It is though a netbook. It’s designed to take advantage of the ubiquity of wifi/wireless net connections. And everyone and their dog seems to like not having wires around.

When 802.11 first came into play most people who didn’t understand the concept of information security would have routers set up as access points with no form of security at all. This led to the phenomenon termed, at the time, as ‘war-chalking’ whereby people would drive around with the appropriate kit and identify spots where you could access an unsecured wireless internet connection.

As broadband internet access advanced and people increasingly used laptops (I might post at some point about why the netbook was an inevitable consequence of why people use computers, though it may be some time), wireless routers and connections began to proliferate.

This, of course, led to those who knew what they were doing taking advantage of the net connections of those who didn’t and also raised a host of legal issues. How do you find out who has been downloading kiddie porn when it’s been done via an unsecured wireless internet connection? I’m not suggesting this was a common occurrence or that it even occurred but it was a situation that existed.

As a result, ISPs started providing their routers pre-configured to at least use the most basic of security (in the form of WEP) so that the service couldn’t be instantly hijacked and they also provided software discs which needed to be use to configure a Windows-based PC with no user intervention (support for Macs does occur but Linux seems to be outwith their stream of awareness) – this incidentally leads me to believe that all wireless routers from the likes of Sky are configured in the same way which means the WEP keys they use will work on any other router/modem issued by them… But ISPs these days at least take steps to stop hijacking of a connection.

So, what does this have to do with what I premised this post on?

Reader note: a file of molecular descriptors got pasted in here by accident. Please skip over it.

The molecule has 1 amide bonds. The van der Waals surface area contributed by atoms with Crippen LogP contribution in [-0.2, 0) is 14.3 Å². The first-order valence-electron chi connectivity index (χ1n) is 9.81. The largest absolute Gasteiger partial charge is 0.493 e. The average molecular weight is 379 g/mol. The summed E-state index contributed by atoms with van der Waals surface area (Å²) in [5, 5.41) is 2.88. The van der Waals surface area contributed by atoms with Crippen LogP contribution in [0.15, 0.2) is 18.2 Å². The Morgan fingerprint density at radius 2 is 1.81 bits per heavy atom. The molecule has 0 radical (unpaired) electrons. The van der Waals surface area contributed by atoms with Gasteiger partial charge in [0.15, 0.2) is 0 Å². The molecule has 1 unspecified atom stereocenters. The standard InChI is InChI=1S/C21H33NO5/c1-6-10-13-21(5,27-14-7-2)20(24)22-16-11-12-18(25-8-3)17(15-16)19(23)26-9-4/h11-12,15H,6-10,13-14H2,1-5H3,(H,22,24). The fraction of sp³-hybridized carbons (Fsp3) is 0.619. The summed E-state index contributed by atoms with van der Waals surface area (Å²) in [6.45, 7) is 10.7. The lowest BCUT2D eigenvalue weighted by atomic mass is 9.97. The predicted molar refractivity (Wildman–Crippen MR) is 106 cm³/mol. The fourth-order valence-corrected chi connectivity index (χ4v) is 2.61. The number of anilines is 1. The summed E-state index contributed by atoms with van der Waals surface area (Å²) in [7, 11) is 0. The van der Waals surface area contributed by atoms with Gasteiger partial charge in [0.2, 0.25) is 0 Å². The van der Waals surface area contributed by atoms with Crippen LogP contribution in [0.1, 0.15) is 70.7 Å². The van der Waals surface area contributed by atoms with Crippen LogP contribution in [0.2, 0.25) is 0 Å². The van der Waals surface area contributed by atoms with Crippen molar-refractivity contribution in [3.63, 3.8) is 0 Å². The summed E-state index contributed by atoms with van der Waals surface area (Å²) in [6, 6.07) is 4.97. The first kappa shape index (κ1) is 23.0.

Simple. I’m whoring someone else’s internet connection using a wireless connection over 802.11b/g to make this post.

When I powered up my netbook in order to do some non net-related work I decided to do a quick check to see what wireless networks it could connect to. And I happened to find a completely unsecured network that I could connect to. So I did.

Operating on the assumption that anyone who has an unsecured router probably hasn’t changed the default passwords to administer the router I grabbed the IPĀ  for the default gateway for my now live connection (which is always the router) and fired up Firefox and logged into it via HTTP – the various bits of info and error pages told me what router it was (a Buffalo AirStation) and a quick google gave me the default user ID and password.

I was right about this info and able to log into the router.

What I found from reviewing the logs on the router was that whoever’s internet connection I’m whoring for the moment has (at least) a Mac, a PC with a cute hostname and a Nintendo DS. They also have another computer which is hardwired to the router if I recall correctly.

Were I so interested then I likely could have remoted onto any of those computers as they likely have them configured to do auto-logins. In other words, anything of value they might have had I could have grabbed were I that way inclined.

What can they do to resolve this situation?

There is no such thing as perfect security, and the more people who have access to information then the more likely it is that security is going to compromised. Wireless communications exacerbate that problem as you’re ‘casting security-related information to a large number of people. Given stories about groups having figured out how to take down the most secure wireless security protocols in as little as fifteen minutes then this brings things into focus.

The fundamental limitation is the Nintendo DS which only supports WEP as opposed to WPA/2. But that can still be alleviated by configuring the router to do MAC filtering so that only authorised devices can connect. Plus, the router simply should not be broadcasting its SSID – the only time you turn on broadcast is if you have a new device which you need to connect via the router.

None of that is perfect, but at the moment they are leaving the car keys in the car. Were I a malicious individual then I could bar all their devices from connecting to the net.

You wouldn’t leave the door of your house lying open, but people do it far too often with their net connections…